Friday, February 16, 2007

Consensus and Censorship:
Global Warming Inquisition

More thoughts following my previous, ultra-linky post today.

This adds to the confusion:

Antarctic temperatures disagree with climate model predictions
COLUMBUS , Ohio – A new report on climate over the world's southernmost continent shows that temperatures during the late 20th century did not climb as had been predicted by many global climate models.

This comes soon after the latest report by the Intergovernmental Panel on Climate Change that strongly supports the conclusion that the Earth's climate as a whole is warming, largely due to human activity.


I was a teenager in the 70's. I remember the threat of global cooling. We were all gonna starve and then freeze. Now, we're gonna have to get hurricane shutters and sizzle. Maybe tomorrow we'll find out we're going to have longer springs and shorter falls. ::::shrug::::::

What does worry me is when political agendas and personal agendas merge and overcome science. I really hope we find a way to get all the grudges and phobias out of the way and really look and study and find out what the hell is happening. If Kyoto proponents can't keep to Kyoto, and so many nations are just plain LYING about their emissions, maybe we need to find some other way before we start inflicting punitive measures, period.

And we need to stop shutting people up. A censorship tide is rising:

Despite all the historical shifting from one position to another, many in the media no longer welcome opposing views on the climate. CBS reporter Scott Pelley went so far as to compare climate change skeptics with Holocaust deniers.


Now, that's scary.

And it's not just reporters shutting down dissent. The "consensus" aims to shut it down, too. Here, from a climatologist:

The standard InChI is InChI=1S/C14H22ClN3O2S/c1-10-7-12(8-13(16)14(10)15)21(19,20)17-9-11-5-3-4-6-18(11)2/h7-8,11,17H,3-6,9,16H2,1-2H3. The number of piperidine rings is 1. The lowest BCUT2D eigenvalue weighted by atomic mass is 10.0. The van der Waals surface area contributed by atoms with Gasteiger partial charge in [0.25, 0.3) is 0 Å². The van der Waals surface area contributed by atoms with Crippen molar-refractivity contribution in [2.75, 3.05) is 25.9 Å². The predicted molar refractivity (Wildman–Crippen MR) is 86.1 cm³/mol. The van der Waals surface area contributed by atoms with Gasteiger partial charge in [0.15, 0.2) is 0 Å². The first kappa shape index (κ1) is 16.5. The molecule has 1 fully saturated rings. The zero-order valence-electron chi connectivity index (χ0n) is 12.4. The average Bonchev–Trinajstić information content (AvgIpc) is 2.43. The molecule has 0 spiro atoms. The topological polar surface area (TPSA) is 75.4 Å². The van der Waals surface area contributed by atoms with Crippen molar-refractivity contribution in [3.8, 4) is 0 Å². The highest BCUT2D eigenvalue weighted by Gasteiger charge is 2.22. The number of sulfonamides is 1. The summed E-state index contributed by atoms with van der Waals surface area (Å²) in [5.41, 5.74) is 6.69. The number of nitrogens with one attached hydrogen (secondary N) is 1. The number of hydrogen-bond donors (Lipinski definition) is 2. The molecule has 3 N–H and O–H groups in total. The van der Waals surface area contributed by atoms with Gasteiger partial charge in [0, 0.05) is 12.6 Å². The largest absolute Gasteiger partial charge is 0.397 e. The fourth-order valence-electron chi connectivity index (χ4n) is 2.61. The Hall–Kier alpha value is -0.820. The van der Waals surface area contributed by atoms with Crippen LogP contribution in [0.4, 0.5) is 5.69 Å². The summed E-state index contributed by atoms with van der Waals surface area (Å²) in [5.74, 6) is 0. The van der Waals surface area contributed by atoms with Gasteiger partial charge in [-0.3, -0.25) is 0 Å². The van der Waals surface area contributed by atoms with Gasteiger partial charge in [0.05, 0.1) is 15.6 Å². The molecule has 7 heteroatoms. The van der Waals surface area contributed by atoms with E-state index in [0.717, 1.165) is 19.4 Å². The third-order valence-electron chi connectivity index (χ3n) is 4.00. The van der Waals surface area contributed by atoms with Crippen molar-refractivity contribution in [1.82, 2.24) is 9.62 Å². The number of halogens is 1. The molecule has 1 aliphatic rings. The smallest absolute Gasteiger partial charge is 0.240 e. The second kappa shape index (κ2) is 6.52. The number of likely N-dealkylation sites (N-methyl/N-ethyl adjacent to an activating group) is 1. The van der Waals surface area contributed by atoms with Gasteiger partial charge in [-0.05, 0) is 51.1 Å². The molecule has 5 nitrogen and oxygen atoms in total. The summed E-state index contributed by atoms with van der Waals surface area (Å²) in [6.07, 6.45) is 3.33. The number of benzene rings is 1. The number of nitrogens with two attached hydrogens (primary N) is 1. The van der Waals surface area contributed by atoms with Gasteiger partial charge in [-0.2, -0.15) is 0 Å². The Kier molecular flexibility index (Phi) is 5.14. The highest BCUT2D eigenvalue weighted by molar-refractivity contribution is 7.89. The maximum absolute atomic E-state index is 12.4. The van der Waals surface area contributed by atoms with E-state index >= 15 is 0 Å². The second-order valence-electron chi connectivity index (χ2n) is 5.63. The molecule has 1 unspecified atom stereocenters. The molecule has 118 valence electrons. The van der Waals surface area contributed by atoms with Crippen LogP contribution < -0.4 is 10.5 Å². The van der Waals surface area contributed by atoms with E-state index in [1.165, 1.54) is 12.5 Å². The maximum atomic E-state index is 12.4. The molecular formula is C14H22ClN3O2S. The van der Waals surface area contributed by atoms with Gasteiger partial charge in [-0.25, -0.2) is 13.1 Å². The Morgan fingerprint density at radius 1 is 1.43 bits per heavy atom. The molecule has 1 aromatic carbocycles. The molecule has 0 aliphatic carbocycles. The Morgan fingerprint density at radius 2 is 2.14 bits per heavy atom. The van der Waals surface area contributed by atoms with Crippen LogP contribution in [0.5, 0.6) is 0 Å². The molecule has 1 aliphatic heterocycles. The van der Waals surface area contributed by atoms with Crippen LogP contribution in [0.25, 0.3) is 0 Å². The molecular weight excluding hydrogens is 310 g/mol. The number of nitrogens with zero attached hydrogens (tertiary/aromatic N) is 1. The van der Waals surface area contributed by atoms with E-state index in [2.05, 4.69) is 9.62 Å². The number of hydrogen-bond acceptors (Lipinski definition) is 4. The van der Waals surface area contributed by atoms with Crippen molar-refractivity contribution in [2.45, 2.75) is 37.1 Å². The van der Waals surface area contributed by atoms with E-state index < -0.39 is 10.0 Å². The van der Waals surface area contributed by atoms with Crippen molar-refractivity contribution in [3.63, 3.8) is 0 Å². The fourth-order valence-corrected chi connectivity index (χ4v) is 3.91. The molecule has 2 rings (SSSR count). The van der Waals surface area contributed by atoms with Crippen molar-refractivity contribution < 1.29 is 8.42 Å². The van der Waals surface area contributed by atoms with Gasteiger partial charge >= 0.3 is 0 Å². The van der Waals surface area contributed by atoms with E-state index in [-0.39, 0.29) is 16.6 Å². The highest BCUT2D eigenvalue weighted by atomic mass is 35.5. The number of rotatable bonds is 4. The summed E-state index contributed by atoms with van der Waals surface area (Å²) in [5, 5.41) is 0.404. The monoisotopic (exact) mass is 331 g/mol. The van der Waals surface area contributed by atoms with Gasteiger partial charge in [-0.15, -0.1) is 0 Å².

Since I obtained my doctorate in climatology from the University of London, Queen Mary College, England my career has spanned two climate cycles. Temperatures declined from 1940 to 1980 and in the early 1970's global cooling became the consensus. This proves that consensus is not a scientific fact. By the 1990's temperatures appeared to have reversed and Global Warming became the consensus. It appears I'll witness another cycle before retiring, as the major mechanisms and the global temperature trends now indicate a cooling.

No doubt passive acceptance yields less stress, fewer personal attacks and makes career progress easier. What I have experienced in my personal life during the last years makes me understand why most people choose not to speak out; job security and fear of reprisals. Even in University, where free speech and challenge to prevailing wisdoms are supposedly encouraged, academics remain silent.

I once received a three page letter that my lawyer defined as libellous, from an academic colleague, saying I had no right to say what I was saying, especially in public lectures. Sadly, my experience is that universities are the most dogmatic and oppressive places in our society. This becomes progressively worse as they receive more and more funding from governments that demand a particular viewpoint.



This is not a debate that should be shut down by P/C reporters or environmentalists or politicos or scientists with an agenda, either way.

Beware consensus in this one, folks. Stay a bit skeptical. Just enough to keep the dialogue going. For all our sakes.


And let us end on a somewhat lighter note courtesy of Mark Steyn:

And, if you really don't like the global weather, wait half-a-millennium. A thousand years ago, the Arctic was warmer than it is now. Circa 982, Erik the Red and a bunch of other Vikings landed in Greenland and thought, "Wow! This land really is green! Who knew?" So they started farming it, and were living it up for a couple of centuries. Then the Little Ice Age showed up, and they all died. A terrible warning to us all about "unsustainable development": If a few hundred Vikings doing a little light hunter-gathering can totally unbalance the environment, imagine the havoc John Edwards' new house must be wreaking.

No comments: